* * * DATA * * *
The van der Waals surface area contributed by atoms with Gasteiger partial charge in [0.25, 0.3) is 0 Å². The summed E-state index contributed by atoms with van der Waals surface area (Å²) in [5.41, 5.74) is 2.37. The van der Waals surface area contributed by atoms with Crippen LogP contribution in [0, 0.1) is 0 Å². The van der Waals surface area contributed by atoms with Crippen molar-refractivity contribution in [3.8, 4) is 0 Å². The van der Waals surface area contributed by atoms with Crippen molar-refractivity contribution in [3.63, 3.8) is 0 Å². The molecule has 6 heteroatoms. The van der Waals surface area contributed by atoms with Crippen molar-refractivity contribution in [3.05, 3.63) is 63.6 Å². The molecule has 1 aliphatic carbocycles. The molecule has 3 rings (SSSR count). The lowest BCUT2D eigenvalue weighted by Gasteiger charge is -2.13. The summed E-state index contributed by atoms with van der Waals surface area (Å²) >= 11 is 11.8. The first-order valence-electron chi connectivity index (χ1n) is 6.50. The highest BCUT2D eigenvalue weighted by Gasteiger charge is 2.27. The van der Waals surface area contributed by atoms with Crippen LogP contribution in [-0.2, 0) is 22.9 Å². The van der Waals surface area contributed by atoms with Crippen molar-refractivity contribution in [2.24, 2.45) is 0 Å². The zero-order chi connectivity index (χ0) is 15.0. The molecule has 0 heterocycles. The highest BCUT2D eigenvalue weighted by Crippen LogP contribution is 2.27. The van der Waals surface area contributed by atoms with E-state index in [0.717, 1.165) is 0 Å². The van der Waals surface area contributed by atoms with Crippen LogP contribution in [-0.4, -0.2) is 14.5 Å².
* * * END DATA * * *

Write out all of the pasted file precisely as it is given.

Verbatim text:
The van der Waals surface area contributed by atoms with Gasteiger partial charge in [0.25, 0.3) is 0 Å². The summed E-state index contributed by atoms with van der Waals surface area (Å²) in [5.41, 5.74) is 2.37. The van der Waals surface area contributed by atoms with Crippen LogP contribution in [0, 0.1) is 0 Å². The van der Waals surface area contributed by atoms with Crippen molar-refractivity contribution in [3.8, 4) is 0 Å². The van der Waals surface area contributed by atoms with Crippen molar-refractivity contribution in [3.63, 3.8) is 0 Å². The molecule has 6 heteroatoms. The van der Waals surface area contributed by atoms with Crippen molar-refractivity contribution in [3.05, 3.63) is 63.6 Å². The molecule has 1 aliphatic carbocycles. The molecule has 3 rings (SSSR count). The lowest BCUT2D eigenvalue weighted by Gasteiger charge is -2.13. The summed E-state index contributed by atoms with van der Waals surface area (Å²) >= 11 is 11.8. The first-order valence-electron chi connectivity index (χ1n) is 6.50. The highest BCUT2D eigenvalue weighted by Gasteiger charge is 2.27. The van der Waals surface area contributed by atoms with Crippen LogP contribution in [-0.2, 0) is 22.9 Å². The van der Waals surface area contributed by atoms with Crippen molar-refractivity contribution in [2.24, 2.45) is 0 Å². The zero-order chi connectivity index (χ0) is 15.0. The molecule has 0 heterocycles. The highest BCUT2D eigenvalue weighted by Crippen LogP contribution is 2.27. The van der Waals surface area contributed by atoms with E-state index in [0.717, 1.165) is 0 Å². The van der Waals surface area contributed by atoms with Crippen LogP contribution in [-0.4, -0.2) is 14.5 Å².